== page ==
What changes are Millennials driving to workspaces?
Forbes | Jon Norris | New Workplace Design Trends Promote Well-Being, Collaboration And Flexibility
The office cubicle will never be the same. With Millennials set to make up half of the global workforce by 2020, they are driving interest in less conventional workplaces that offer flexible furniture and more space for collaboration — with nary a cubicle in sight.
“Companies require different things from their space now. Employees want breakout rooms, places to relax and open plan spaces that allow them to work more successfully with their colleagues,” said Alys Frankland of workplace consulting firm Rocket Projects Ltd. “This means offices need to be specifically designed for each company, enabling them to express their brand and ethos — this is where space planning comes into its own.”
Here are some key trends around how the office is changing to address the needs of today’s workforce:
Mixing Private And Shared Spaces
While open plan offices with so-called “hot” — or unassigned — desks have become trendy, employers are recognising that not everyone enjoys working from a different desk every day. A new trend in office design focuses on mixed-use spaces that offer a variety of areas to suit different needs. These might include everything from meeting rooms of various sizes and “breakout” areas to quiet work nooks and communal, open plan spaces.
This balanced approach allows companies to suit the habits and preferences of their entire workforce — from Millennials to Generation X to Baby Boomers, according to David Blood of ergonomic office furniture consultants Posture People.
“When we’re designing workspaces, we consider how all demographics can work together,” he said. “Although a hot-desk design is usually the most cost-effective solution for businesses [and popular among Millennials], we need to bear in mind that some individuals treasure privacy and ownership of their workspaces.”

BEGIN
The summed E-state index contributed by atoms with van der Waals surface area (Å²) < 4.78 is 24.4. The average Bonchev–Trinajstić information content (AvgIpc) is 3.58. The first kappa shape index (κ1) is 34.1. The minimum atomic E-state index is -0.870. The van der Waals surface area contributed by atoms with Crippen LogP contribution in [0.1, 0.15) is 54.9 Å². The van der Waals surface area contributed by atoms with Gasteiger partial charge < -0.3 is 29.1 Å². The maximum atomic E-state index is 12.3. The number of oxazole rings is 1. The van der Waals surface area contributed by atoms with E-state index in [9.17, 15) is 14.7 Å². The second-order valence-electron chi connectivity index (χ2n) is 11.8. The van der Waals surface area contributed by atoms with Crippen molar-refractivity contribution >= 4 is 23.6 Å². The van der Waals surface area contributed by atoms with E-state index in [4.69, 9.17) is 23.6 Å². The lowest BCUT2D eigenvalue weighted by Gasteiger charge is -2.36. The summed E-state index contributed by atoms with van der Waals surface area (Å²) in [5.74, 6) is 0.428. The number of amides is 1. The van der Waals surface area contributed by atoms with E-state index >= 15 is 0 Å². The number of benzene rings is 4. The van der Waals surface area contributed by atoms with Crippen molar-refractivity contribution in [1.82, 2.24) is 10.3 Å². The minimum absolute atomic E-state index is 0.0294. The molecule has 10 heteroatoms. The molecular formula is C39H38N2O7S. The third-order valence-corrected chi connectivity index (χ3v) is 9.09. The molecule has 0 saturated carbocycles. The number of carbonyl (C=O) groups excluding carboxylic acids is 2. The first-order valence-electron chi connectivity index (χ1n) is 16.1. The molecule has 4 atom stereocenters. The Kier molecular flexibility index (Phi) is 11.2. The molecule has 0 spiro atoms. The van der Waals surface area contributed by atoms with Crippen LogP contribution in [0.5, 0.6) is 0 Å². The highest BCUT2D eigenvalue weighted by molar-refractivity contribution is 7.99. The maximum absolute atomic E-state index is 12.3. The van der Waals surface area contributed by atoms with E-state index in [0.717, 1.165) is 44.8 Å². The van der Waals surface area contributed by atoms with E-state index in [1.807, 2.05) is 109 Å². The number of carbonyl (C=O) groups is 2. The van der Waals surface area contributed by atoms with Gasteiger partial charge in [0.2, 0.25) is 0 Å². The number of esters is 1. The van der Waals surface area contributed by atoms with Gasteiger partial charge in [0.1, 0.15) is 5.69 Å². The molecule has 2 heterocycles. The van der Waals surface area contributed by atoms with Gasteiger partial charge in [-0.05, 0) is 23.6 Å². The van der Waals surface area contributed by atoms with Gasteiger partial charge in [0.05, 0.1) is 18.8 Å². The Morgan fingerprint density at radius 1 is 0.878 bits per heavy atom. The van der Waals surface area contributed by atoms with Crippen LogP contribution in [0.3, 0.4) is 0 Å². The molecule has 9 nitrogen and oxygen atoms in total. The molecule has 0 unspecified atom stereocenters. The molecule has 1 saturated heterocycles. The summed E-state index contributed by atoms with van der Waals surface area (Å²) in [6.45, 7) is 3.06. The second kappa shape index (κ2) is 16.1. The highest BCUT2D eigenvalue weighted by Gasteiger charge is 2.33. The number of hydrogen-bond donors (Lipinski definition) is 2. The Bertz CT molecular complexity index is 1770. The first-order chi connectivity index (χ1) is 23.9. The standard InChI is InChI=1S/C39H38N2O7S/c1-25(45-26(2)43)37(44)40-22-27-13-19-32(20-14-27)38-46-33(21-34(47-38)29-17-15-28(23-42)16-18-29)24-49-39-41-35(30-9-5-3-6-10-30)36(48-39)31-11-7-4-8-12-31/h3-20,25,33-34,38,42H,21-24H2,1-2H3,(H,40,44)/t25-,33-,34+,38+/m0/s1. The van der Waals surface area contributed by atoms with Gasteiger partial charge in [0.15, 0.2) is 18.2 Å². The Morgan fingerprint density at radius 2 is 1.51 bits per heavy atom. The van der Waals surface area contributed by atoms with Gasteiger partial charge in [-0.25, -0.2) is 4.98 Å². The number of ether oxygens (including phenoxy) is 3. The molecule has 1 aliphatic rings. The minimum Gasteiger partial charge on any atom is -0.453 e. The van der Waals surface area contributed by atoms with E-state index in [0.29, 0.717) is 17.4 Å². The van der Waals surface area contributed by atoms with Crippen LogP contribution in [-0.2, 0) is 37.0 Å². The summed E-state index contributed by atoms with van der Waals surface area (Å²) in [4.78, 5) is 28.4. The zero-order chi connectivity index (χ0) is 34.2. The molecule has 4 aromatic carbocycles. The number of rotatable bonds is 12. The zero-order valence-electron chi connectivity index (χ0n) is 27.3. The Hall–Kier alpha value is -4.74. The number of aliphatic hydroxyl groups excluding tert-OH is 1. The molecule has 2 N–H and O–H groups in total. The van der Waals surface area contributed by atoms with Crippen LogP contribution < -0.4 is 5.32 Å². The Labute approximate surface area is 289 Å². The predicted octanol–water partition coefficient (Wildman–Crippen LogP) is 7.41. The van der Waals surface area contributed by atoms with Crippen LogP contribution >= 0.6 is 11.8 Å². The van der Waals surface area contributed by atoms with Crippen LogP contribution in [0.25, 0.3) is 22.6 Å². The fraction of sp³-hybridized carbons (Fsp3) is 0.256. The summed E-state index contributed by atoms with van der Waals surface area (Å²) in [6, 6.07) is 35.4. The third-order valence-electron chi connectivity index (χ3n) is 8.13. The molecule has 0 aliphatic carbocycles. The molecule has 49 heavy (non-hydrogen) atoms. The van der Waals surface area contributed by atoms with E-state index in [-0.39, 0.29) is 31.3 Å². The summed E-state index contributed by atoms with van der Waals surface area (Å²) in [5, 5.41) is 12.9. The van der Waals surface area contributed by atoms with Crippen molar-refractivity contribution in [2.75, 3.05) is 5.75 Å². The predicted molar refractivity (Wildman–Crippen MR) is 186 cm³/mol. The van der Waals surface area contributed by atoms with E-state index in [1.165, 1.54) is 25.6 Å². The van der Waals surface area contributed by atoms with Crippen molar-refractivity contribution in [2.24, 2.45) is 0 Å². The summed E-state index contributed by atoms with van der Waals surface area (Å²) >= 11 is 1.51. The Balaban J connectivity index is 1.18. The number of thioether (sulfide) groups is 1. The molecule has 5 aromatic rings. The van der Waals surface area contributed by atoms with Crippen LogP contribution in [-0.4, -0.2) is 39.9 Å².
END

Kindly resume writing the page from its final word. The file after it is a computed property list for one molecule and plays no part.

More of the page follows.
In a quest to create healthier office environments, more employers have embraced the scientific research behind modern office design. There’s even a high-tech facility called the Well Living Lab, a collaboration between the Mayo Clinic and Delos, that hosts studies on “how the indoor environment influences health, well-being and performance, from stress to sleep quality, physical fitness to productivity.”
This emphasis on science-based design means an increase in offices that encourage movement to promote employee well-being, both physically and mentally, as well as more subtle design choices such as ergonomic furniture (standing desks and desktop monitors positioned to encourage good posture, for example), abundant office plants and exposure to natural light.
“Design trends are now often based on scientific research,” Frankland said. “Everyone wants to know where the decisions come from and why they’re being made. Environmental awareness is at its peak, so there’s a constant stream of research and products being catapulted into the office design-sphere.”
The Rise Of Co-Working Spaces
With the rise of co-working spaces aimed at individuals, startups and small companies, the local coffee shop and its free-but-glitchy Wi-Fi may no longer cut it as an alternative workspace. Co-working spaces — where you can rent a desk or office space while sharing amenities such as meeting rooms, high-speed internet and coffee machines — also offer benefits of networking “cross-fertilisation with like-minded businesses,” according to Nic Pryke, design director of office-design company Oktra.
“Businesses are challenging attitudes and shifting emphasis from ownership to access, which is also having an impact on workplace design,” Pryke said. “Co-working offices will continue to grow as they provide an effective and flexible solution for young companies who need to stay agile and avoid committing themselves to leases and overheads which don’t flex with the business.”
Bringing The Outdoors In
With studies showing that plants in offices increase happiness and improve productivity, more workplaces are trying to bring the outside world into the office. This rise in “biophilic design,” where nature and the environment are a fundamental part of the design itself, is an important shift in classic workplace composition and construction.
Examples could be as simple as a rise in the use of large windows and glass walls to break down barriers between buildings and the nature that surrounds them, or as complicated as an actual indoor farm— as seen recently in a Tokyo office, where workers are encouraged to grow their own food via an in-house working farm space. It can even be as simple as an increase in potted plants on desks and in windows, and a decrease in artificial lighting in favour of more natural options.
“Working each day can be draining, and the benefits of adding natural elements are proven to help concentration and increase well-being,” Pryke said.
From cubicle farms to open plan offices to telecommuting, the trends in workplace design are ever-changing. Only time will tell which of today’s biggest fads will become the new normal. For now, we can watch as the demands of a changing workforce lead to a more flexible, greener space for everyone.